The Weird Kidz (review) – Frightfest 2023


The Weird Kidz is currently awaiting a release date.


Dug, Mel, and Fatt are 12 years old and just beginning to navigate the tricky path to adolescence. In the small town of Blackbird, they spend their time playing arcade games at the local Guzzle N’ Go while nervously attempting to find their place in the scary world of ‘the teenager’. We can all relate! Twelve is that weird void where you are neither a child nor a teen; your parents treat you as a kid, and your mates demand you grow up. Dug (Tess Passero) is apprehensive and excited about a weekend camping trip with his older brother Wyatt (Ellar Coltrane), who hides his love for Dug behind his rocker image. Thankfully, Dug has his besties Mel (Glenn Bolton) and Fatt (Brian Ceely), plus Mel’s dog, Grumbles, along for the ride.



Meanwhile, Wyatt has brought his pretty damn awesome girlfriend, Mary (Sydney Wharton), with him, which is a bonus for our sexually curious young adventurers. But as the group arrives in Jerusalem Park, an ancient legend haunts their campfire stories, “The Night Child.” Among the rocks, forests and lakes, there is said to be a creature who devours unsuspecting tourists, leaving little to nothing behind. But as the group settles down and Wyatt insists on everyone listening to his god-awful self-penned and performed song, they all assume “The Night Child” is just a story. That is until things start to get really weird! Over one night, two brothers will find a new connection; a young woman will become a protector and idol, and three twelve-year-old boys will journey from kids to fully-fledged teens.

Zach Passero’s love letter to 80’s films such as The Monster Squad, The Lost Boys, and The Gate was eight years in the making, and his love for his central characters shines throughout. However, while an 80s vibe may sit centre stage, there are more than a few nods to 50s B-movies such as Them (1954) and The Monster That Challenged the World (1957). Bathed in sharp humour that plays to the age of its protagonists, The Weird Kidz understands not only the world of the teens who lead its wild and witty adventure but also their feelings, emotions and anxieties. Like many of the 80s films it pays homage to, beneath the gore, amputations and monster madness, The Weird Kidz is an assured coming-of-age story with discussions on family, community, alienation and belonging.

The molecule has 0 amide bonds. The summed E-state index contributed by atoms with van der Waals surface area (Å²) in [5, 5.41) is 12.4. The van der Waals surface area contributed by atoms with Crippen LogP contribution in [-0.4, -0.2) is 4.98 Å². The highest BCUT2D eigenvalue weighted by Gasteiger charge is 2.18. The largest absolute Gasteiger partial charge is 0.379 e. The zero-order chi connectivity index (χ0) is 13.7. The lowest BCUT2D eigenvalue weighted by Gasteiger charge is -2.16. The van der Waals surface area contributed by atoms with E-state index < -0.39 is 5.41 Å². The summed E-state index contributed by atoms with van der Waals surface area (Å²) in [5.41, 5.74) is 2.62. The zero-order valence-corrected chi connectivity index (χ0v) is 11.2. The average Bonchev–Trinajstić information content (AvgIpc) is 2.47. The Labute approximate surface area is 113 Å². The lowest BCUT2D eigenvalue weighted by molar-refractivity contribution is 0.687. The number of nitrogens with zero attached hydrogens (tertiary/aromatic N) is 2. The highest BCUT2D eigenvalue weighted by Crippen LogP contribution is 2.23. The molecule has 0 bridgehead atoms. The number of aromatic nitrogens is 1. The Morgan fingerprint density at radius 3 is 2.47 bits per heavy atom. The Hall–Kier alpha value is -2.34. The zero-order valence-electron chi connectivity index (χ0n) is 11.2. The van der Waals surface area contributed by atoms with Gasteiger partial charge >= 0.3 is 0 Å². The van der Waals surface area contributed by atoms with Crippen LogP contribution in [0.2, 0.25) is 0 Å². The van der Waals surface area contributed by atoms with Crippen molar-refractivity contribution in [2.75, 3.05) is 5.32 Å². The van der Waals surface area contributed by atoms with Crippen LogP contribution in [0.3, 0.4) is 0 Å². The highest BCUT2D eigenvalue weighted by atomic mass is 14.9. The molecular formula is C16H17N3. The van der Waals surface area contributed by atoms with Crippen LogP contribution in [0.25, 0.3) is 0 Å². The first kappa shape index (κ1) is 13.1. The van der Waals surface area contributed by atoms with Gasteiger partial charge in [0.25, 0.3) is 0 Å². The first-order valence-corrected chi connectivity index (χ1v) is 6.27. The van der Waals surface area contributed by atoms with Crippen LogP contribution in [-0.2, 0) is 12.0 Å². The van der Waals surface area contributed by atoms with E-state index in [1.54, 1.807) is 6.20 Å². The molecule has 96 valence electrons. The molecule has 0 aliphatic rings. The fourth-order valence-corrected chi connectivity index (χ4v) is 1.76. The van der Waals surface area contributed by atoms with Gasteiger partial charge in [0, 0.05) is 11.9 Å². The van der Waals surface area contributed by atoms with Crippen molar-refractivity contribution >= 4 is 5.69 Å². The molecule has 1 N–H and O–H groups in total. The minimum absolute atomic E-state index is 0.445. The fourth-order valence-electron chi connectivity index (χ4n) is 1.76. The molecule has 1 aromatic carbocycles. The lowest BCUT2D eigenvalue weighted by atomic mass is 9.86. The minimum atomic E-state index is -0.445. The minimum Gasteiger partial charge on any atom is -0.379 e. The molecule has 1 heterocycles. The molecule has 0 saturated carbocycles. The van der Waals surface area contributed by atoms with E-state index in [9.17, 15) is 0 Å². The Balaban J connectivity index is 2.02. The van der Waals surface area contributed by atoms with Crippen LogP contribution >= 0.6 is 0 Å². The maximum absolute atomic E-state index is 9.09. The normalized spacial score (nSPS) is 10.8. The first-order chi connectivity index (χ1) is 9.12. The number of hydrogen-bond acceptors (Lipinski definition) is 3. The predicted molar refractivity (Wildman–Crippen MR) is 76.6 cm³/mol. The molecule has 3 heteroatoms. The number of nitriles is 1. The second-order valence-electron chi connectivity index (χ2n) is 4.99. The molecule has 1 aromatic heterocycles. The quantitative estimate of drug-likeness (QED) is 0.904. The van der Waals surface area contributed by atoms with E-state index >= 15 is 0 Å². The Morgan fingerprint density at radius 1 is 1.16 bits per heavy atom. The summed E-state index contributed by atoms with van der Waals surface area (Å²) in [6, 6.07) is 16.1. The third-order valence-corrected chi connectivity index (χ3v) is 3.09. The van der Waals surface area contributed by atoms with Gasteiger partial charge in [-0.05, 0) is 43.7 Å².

Dug and his brother, Wyatt, feel sidelined by the arrival of a new baby sister, as their parents “pin all their hopes on their new daughter.” The boys feel like outcasts in their town and home; they are latchkey kids with few opportunities for escape who feel let down by the adults surrounding them. Meanwhile, the monster at the heart of Passero’s film is a mother desperately trying to protect her young, her life manipulated by the humans around her. Unlike Wyatt and Dug’s parents, the creature cares for her young and wants nothing more than for them to grow and thrive. Dug quickly realises that the monster shows a level of care his parents do not, and despite the creature’s love of human flesh, he admires its parental commitment. The truth is the monster is far less scary than the adults controlling it, something Fatt, Mel and Mary are about to discover as they search for help. Passero’s conversations on parenthood, adolescence belonging, insular community norms and brotherly love are sharp and lovingly crafted, allowing The Weird Kidz moments of emotional depth amongst the knock-about comedy, glorious gore and monster madness.

Like The Perpetrators (2022), The Weird Kidz celebrates the enduring power of hand-drawn animation, and by the time the credits roll, you may find yourself begging for more, even if it takes another eight years to create. Proudly weird, delightfully creative, joyously nutty and full of heart, The Weird Kidz isn’t just a love letter to the past; it’s a fresh, inventive and engaging example of the role hand-drawn animation can play in the landscape of modern coming-of-age horror comedy movies.


  • The Weird Kidz | United States | 2023
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Summary

Proudly weird, delightfully creative, joyously nutty and full of heart, The Weird Kidz isn’t just a love letter to the past; it’s a fresh, inventive and engaging example of the role hand-drawn animation can play in the landscape of modern coming-of-age horror comedy movies.

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